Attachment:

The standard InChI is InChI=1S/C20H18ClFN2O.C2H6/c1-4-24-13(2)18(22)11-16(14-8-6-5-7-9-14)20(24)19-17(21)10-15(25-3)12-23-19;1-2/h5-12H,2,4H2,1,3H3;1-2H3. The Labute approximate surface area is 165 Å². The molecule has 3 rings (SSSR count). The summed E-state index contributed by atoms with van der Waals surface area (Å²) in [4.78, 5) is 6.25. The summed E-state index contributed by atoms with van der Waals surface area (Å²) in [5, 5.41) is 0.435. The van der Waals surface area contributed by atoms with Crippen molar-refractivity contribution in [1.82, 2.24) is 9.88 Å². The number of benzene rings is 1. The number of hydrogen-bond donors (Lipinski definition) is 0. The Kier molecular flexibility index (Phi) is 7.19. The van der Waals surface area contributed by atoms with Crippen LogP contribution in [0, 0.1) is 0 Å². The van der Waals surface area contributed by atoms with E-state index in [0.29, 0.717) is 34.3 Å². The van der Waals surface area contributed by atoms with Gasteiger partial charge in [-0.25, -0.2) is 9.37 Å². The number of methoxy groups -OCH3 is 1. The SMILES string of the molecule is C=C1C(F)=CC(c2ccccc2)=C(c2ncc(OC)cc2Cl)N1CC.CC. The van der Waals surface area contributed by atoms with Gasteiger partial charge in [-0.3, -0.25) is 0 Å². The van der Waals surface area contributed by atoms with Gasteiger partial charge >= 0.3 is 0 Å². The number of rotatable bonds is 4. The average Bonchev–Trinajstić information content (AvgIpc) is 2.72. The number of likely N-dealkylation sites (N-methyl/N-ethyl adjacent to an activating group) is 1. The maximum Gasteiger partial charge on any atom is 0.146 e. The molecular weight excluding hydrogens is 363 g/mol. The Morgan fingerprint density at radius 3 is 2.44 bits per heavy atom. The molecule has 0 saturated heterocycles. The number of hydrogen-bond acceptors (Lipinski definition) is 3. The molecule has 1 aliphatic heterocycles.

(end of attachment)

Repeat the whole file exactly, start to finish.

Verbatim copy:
The standard InChI is InChI=1S/C20H18ClFN2O.C2H6/c1-4-24-13(2)18(22)11-16(14-8-6-5-7-9-14)20(24)19-17(21)10-15(25-3)12-23-19;1-2/h5-12H,2,4H2,1,3H3;1-2H3. The Labute approximate surface area is 165 Å². The molecule has 3 rings (SSSR count). The summed E-state index contributed by atoms with van der Waals surface area (Å²) in [4.78, 5) is 6.25. The summed E-state index contributed by atoms with van der Waals surface area (Å²) in [5, 5.41) is 0.435. The van der Waals surface area contributed by atoms with Crippen molar-refractivity contribution in [1.82, 2.24) is 9.88 Å². The number of benzene rings is 1. The number of hydrogen-bond donors (Lipinski definition) is 0. The Kier molecular flexibility index (Phi) is 7.19. The van der Waals surface area contributed by atoms with Crippen LogP contribution in [0, 0.1) is 0 Å². The van der Waals surface area contributed by atoms with E-state index in [0.29, 0.717) is 34.3 Å². The van der Waals surface area contributed by atoms with Gasteiger partial charge in [-0.25, -0.2) is 9.37 Å². The number of methoxy groups -OCH3 is 1. The SMILES string of the molecule is C=C1C(F)=CC(c2ccccc2)=C(c2ncc(OC)cc2Cl)N1CC.CC. The van der Waals surface area contributed by atoms with Gasteiger partial charge in [-0.3, -0.25) is 0 Å². The van der Waals surface area contributed by atoms with Gasteiger partial charge >= 0.3 is 0 Å². The number of rotatable bonds is 4. The average Bonchev–Trinajstić information content (AvgIpc) is 2.72. The number of likely N-dealkylation sites (N-methyl/N-ethyl adjacent to an activating group) is 1. The maximum Gasteiger partial charge on any atom is 0.146 e. The molecular weight excluding hydrogens is 363 g/mol. The Morgan fingerprint density at radius 3 is 2.44 bits per heavy atom. The molecule has 0 saturated heterocycles. The number of hydrogen-bond acceptors (Lipinski definition) is 3. The molecule has 1 aliphatic heterocycles.